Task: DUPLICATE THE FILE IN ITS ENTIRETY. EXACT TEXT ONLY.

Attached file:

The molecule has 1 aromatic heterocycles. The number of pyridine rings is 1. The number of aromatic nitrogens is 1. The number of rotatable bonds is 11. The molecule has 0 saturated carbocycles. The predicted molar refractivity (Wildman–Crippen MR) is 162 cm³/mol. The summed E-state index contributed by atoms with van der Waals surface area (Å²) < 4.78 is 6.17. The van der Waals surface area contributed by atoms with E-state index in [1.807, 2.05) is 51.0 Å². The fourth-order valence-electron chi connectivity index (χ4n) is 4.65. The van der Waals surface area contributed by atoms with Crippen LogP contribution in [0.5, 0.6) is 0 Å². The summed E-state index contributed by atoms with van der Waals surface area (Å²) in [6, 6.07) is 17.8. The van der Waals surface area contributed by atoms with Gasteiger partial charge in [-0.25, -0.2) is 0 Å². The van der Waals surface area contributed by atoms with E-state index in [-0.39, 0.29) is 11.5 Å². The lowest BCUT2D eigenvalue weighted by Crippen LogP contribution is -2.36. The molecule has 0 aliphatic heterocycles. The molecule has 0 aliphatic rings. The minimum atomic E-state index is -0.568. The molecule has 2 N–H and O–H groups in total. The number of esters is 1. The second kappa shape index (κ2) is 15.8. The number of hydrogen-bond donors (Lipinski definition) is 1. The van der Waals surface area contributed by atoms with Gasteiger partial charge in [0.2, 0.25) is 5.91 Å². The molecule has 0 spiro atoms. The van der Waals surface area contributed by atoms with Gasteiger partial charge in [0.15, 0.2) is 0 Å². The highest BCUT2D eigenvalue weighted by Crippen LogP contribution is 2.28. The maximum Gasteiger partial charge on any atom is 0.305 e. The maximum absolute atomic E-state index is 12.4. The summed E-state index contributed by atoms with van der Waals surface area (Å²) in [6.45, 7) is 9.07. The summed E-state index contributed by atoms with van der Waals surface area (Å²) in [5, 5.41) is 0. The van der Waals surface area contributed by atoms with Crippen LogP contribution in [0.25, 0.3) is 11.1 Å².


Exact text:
The molecule has 1 aromatic heterocycles. The number of pyridine rings is 1. The number of aromatic nitrogens is 1. The number of rotatable bonds is 11. The molecule has 0 saturated carbocycles. The predicted molar refractivity (Wildman–Crippen MR) is 162 cm³/mol. The summed E-state index contributed by atoms with van der Waals surface area (Å²) < 4.78 is 6.17. The van der Waals surface area contributed by atoms with E-state index in [1.807, 2.05) is 51.0 Å². The fourth-order valence-electron chi connectivity index (χ4n) is 4.65. The van der Waals surface area contributed by atoms with Crippen LogP contribution in [0.5, 0.6) is 0 Å². The summed E-state index contributed by atoms with van der Waals surface area (Å²) in [6, 6.07) is 17.8. The van der Waals surface area contributed by atoms with Gasteiger partial charge in [-0.25, -0.2) is 0 Å². The van der Waals surface area contributed by atoms with E-state index in [-0.39, 0.29) is 11.5 Å². The lowest BCUT2D eigenvalue weighted by Crippen LogP contribution is -2.36. The molecule has 0 aliphatic heterocycles. The molecule has 0 aliphatic rings. The minimum atomic E-state index is -0.568. The molecule has 2 N–H and O–H groups in total. The number of esters is 1. The second kappa shape index (κ2) is 15.8. The number of hydrogen-bond donors (Lipinski definition) is 1. The van der Waals surface area contributed by atoms with Gasteiger partial charge in [0.2, 0.25) is 5.91 Å². The molecule has 0 spiro atoms. The van der Waals surface area contributed by atoms with Gasteiger partial charge in [0.15, 0.2) is 0 Å². The highest BCUT2D eigenvalue weighted by Crippen LogP contribution is 2.28. The maximum Gasteiger partial charge on any atom is 0.305 e. The maximum absolute atomic E-state index is 12.4. The summed E-state index contributed by atoms with van der Waals surface area (Å²) in [6.45, 7) is 9.07. The summed E-state index contributed by atoms with van der Waals surface area (Å²) in [5, 5.41) is 0. The van der Waals surface area contributed by atoms with Crippen LogP contribution in [0.25, 0.3) is 11.1 Å².